The amount of time you get to shoot
If you are Duke: ...........................................................................................................The result: An (erroneous) extra two seconds, after considerable deliberation, for Duke to hit the game-winning, buzzer-beating shot. Duke wins 68-66. Here is the youtube video, and here is ESPN's semi-apologetic Jay Bilas.
It was an incredible finish in several ways, but one in which the officials' lack of credibility cheapened the game of college basketball.
The error was not as egregious as that of the Pac-10 officials last fall, whose mistakes literally stole a win away from Oklahoma at Oregon. This game in all probability would have gone to overtime had the correct call been made, and Duke would have been favored to pull it out. But the error very likely denied the underdog Tigers the chance to play five more minutes in a game they'd prepared for all week.
Technology is changing our ability to document and monitor the decisions of officials during the game. Improved monitoring should improve performance. As we've discussed before, the NFL is clearly doing a great job of using video technology to monitor referee decisions. In my view, the results show up on the field - NFL refs are the best in sports. But in the ACC, it remains business as usual. Yesterday's error was sloppy at best, quite possibly home cooking of the standard variety, certainly consistent with the "Duke gets the calls" theory that has been rampant around the ACC for years. Technology and transparency should put an end to that practice, if it exists, and hopefully its perception, whether it exists or not. But perhaps it takes a long time to deprogram officials.
Thursday, January 25, 2007
The demand for a sports event depends on the usual suspects: the price of watching the event (ticket prices, pay-per-view charges, etc), the average income of fans, the number of fans, the price of related froms of entertainment, etc. The quality of competition that fans expect to watch also matters. In sports economics we refer to two types of quality: absolute and relative quality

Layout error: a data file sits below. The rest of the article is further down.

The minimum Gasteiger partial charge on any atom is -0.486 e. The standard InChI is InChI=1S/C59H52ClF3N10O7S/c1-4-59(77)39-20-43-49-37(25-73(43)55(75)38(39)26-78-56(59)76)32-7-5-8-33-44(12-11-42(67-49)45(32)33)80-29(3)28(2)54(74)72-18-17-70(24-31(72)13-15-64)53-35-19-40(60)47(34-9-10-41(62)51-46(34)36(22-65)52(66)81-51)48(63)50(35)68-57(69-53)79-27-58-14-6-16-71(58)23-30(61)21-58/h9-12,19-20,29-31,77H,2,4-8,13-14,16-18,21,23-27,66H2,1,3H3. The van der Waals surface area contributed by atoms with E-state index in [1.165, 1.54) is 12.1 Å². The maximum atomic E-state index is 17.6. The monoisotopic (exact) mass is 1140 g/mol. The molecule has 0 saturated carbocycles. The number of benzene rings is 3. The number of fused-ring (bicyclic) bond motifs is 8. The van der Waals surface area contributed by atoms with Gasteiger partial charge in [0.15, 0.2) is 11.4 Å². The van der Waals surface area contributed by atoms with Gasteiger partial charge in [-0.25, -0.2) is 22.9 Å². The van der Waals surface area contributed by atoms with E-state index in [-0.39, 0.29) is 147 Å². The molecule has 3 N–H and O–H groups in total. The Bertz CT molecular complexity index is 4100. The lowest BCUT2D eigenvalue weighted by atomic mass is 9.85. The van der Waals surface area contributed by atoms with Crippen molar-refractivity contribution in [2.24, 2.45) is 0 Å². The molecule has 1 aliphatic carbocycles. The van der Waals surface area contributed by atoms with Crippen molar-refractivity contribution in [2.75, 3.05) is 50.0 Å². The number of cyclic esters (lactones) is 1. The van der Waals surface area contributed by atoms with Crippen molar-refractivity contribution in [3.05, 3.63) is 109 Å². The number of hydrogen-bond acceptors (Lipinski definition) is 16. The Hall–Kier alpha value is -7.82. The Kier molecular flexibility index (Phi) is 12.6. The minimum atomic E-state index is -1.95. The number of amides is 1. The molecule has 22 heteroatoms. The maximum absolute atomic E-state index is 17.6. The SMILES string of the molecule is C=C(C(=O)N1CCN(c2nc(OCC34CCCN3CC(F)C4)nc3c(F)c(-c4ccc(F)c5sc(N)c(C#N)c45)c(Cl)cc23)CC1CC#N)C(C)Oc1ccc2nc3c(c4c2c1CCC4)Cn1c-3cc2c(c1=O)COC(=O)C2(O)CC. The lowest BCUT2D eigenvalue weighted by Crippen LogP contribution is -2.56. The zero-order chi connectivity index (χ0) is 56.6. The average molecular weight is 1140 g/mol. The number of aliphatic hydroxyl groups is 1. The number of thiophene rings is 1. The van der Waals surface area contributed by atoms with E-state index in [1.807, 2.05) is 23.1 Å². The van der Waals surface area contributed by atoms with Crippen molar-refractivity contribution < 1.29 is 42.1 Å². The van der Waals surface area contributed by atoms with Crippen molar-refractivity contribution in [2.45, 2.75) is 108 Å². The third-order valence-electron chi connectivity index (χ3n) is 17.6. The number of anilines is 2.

Absolute quality refers to the overall level of talent on display in the event. The average NFL game has more talent on display than the average Division 1A college football game. The average NFL game thus has more absolute quality. The average Wimbledon match has a higher absolute quality than the average high school tennis match and so on. Since fans would rather watch more talent on display, higher absolute quality translates to higher willingness to pay (all else equal). That's one reason why attendance levels and/or prices are generally higher at events with more talent on display.
Relative quality refers to the comparative talent of the opponents in the event - competitive balance. A Duke-Murray State basketball game has a lower level of relative competition than a Duke-North Carolina basketball game. Non-conference Division 1A football games are loaded with low relative quality competitions while the conference games generally are more interesting because team playing strengths are more equal. All else equal, people have a higher willingness to pay for more-balanced competition: this translates into higher ticket prices and more people following the game.
Simon Rottenberg's Uncertainty of Outcome Hypothesis (which, among other things important to us Sports Economists, is found in this seminal work) is related to the relative quality of competition. Rottenberg hypothesized that fans would be more willing to pay to watch events where the outcome is in doubt, all else equal. This explains why the average live event is watched more than the same event shown on tape delay. Indeed, sporting events are the grandaddy of all reality shows, and just knowing an event has concluded takes some of its luster away even if the outcome is unknown. It also explains the old axiom that might be expressed by George Steinbrenner, owner of the New York Yankees: "Oh, Lord. Let us be good but not that good!"
Understanding that there are two types of quality in sports explains why sports team owners etc. look the other way when it comes to steroid use and the use of other "banned" performance-enhancing substances while these same people go whole-hog after gamblers and point shavers. If all players used steroids, then they would become bigger, stronger, faster - increasing the overall level of talent on display. But if each participant's talent improved by the same proportion, the relative quality of competition would remain unchanged. The absolute quality increases without hurting competitive balance. When this happens, the demand for the event increases and the bottom line is improved.